Top NBA Draft Steal #4: Tony Parker: He was 19 years old when he was drafted 29th in the 2001 NBA draft, by the San Antonio Spurs. He was a small, skinny point guard from France, who nobody had really ever heard of. The Spurs, however, known for their international scouting, liked what they saw, so they took him with the final pick of the first round. There were three point guards taken ahead of him Jamaal Tinsley, Raul Lopez, and Jeryl Sasser, and Tinsley is the only one who is still a member of “The League”. It turns out that the Spurs were right; as Parker has gone on to lead the Spurs to three NBA championships, while garnering three all-star selections and one NBA Finals MVP. Neither Raul Lopez nor Jeryl Sasser made it more than two seasons in the NBA. To top it all off, Tony Parker has averaged close to 17 points and 6 assists per game, but has been even better in the playoffs where he averages almost 19 points per game.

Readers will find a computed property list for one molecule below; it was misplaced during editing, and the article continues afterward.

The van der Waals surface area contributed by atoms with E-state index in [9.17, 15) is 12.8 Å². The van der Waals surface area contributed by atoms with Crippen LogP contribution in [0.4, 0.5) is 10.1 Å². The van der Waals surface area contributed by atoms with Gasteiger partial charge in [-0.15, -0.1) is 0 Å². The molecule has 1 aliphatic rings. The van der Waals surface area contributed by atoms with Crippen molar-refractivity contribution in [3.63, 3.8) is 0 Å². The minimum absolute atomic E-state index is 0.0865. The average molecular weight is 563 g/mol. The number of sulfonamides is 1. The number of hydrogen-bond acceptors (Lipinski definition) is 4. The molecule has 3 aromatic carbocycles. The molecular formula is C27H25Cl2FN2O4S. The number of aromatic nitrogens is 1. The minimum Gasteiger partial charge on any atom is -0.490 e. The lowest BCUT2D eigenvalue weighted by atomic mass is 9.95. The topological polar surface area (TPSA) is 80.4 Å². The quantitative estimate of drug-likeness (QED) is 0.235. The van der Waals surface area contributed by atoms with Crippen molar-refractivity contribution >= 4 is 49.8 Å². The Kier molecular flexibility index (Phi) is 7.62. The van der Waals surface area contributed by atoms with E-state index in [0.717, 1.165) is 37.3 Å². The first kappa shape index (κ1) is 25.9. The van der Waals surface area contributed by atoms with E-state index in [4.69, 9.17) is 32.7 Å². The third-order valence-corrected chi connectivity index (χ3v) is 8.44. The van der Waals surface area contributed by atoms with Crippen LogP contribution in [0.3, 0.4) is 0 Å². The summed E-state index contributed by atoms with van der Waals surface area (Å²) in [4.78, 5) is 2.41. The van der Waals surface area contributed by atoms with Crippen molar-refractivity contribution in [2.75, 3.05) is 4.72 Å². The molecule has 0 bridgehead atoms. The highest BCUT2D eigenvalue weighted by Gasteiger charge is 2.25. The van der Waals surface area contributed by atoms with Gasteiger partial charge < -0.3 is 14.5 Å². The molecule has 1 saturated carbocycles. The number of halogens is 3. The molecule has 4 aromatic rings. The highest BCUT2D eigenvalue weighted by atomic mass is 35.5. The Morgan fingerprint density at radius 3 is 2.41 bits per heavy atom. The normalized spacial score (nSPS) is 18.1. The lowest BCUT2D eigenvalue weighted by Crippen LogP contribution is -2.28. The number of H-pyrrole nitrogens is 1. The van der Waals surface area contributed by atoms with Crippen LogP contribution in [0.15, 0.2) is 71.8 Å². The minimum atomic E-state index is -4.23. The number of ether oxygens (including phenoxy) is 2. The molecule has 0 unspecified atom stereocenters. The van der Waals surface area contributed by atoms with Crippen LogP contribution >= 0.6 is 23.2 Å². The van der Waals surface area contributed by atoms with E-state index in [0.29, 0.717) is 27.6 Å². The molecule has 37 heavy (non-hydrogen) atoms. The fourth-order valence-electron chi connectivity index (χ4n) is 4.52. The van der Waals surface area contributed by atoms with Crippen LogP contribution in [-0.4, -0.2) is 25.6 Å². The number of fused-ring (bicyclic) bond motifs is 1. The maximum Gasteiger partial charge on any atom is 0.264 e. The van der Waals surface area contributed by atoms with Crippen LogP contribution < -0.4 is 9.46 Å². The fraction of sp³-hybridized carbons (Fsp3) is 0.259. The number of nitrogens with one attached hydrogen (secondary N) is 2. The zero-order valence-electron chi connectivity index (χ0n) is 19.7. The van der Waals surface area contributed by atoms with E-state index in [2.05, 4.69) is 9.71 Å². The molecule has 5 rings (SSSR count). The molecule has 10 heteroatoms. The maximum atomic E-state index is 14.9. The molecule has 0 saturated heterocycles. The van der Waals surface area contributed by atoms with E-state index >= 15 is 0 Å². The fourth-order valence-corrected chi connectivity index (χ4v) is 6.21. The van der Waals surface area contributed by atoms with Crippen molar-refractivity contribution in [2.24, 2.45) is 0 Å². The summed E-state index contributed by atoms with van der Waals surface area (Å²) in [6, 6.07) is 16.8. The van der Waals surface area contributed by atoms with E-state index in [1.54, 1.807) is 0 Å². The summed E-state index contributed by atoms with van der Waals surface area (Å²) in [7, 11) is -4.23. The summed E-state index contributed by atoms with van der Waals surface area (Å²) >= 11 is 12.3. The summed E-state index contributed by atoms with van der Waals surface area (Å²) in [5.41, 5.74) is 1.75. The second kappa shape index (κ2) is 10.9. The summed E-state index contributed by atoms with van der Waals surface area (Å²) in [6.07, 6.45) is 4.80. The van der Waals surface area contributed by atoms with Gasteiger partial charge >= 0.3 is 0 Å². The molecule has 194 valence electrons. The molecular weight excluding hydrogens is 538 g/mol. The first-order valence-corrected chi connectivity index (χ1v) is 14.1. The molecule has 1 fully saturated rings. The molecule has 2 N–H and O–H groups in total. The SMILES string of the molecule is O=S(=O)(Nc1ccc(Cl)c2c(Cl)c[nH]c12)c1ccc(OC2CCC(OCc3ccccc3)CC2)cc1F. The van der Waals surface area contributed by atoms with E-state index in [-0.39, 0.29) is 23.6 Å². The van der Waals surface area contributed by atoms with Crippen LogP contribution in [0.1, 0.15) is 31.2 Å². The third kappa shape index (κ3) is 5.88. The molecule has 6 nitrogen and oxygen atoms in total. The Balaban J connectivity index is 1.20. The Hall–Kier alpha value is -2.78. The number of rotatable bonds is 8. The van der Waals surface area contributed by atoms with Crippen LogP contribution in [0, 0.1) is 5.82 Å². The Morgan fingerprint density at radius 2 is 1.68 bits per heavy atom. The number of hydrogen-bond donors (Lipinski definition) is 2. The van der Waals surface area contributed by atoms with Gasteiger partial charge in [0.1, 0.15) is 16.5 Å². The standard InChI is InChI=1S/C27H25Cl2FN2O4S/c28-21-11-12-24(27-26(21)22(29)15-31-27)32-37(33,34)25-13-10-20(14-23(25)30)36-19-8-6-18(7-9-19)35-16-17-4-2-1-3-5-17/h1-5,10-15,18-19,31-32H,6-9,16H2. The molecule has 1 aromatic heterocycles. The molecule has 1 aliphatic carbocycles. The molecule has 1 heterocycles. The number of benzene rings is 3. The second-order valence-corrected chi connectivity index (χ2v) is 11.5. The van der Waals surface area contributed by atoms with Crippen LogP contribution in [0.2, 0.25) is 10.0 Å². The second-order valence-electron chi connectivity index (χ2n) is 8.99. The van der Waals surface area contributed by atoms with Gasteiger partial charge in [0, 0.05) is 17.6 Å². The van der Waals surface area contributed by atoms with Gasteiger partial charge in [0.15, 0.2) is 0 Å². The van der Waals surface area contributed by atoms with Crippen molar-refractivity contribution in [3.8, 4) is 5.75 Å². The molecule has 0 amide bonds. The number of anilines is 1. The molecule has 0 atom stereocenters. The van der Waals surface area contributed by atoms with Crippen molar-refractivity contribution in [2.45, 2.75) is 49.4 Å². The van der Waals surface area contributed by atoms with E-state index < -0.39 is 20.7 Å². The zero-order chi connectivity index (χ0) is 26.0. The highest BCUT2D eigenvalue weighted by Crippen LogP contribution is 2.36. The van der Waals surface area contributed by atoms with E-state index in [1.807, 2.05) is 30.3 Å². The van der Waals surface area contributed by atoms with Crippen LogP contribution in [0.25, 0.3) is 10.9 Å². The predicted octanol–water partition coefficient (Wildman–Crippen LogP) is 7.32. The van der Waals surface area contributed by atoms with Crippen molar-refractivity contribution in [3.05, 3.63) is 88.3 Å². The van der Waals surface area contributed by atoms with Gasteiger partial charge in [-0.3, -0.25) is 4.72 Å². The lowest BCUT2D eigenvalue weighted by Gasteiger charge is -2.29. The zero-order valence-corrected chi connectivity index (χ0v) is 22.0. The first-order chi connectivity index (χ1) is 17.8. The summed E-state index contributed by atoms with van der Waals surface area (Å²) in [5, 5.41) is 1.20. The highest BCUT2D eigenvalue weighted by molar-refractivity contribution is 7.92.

Top NBA Draft Steal #3: Manu Ginobli: The first international splash the Spurs made was in 1999 when they chose Manu Ginobli with the 57th pick. His stock had fallen because he had made it clear that he was not going to come straight to the NBA, as he wanted to play for a few more years in Europe. The Spurs took a chance, anyway, and boy are they glad they did. While he has battled through injuries during his NBA career, and he didn’t begin his American basketball days until he was 25 years old, Manu Ginobli has been one of the most exciting players in the league since his arrival. He, along with Tony Parker, was the perfect complement to an aging Tim Duncan, and he was an integral part to the Spurs’ three NBA championships in 2003, 2005, and 2007. He has also been selected to one all-star game and was named 6th Man of the Year in the 2007-2008 season. Ginobli’s career numbers are not sensational, but extremely consistent, as he has averaged 15 points, 4 rebounds, 4 assists, and 1.5 steals per game over his eight year career. Like Parker, Ginobli’s numbers rise in the postseason, as he has averaged 16.5 points and 5 rebounds per game in his playoff career. Another telling sign is that in Ginobli’s eight seasons in the NBA, his team has made the playoffs in seven of them. The only time they didn’t make the playoffs? The 2008-2009 season, in which Ginobli missed almost forty games due to injury.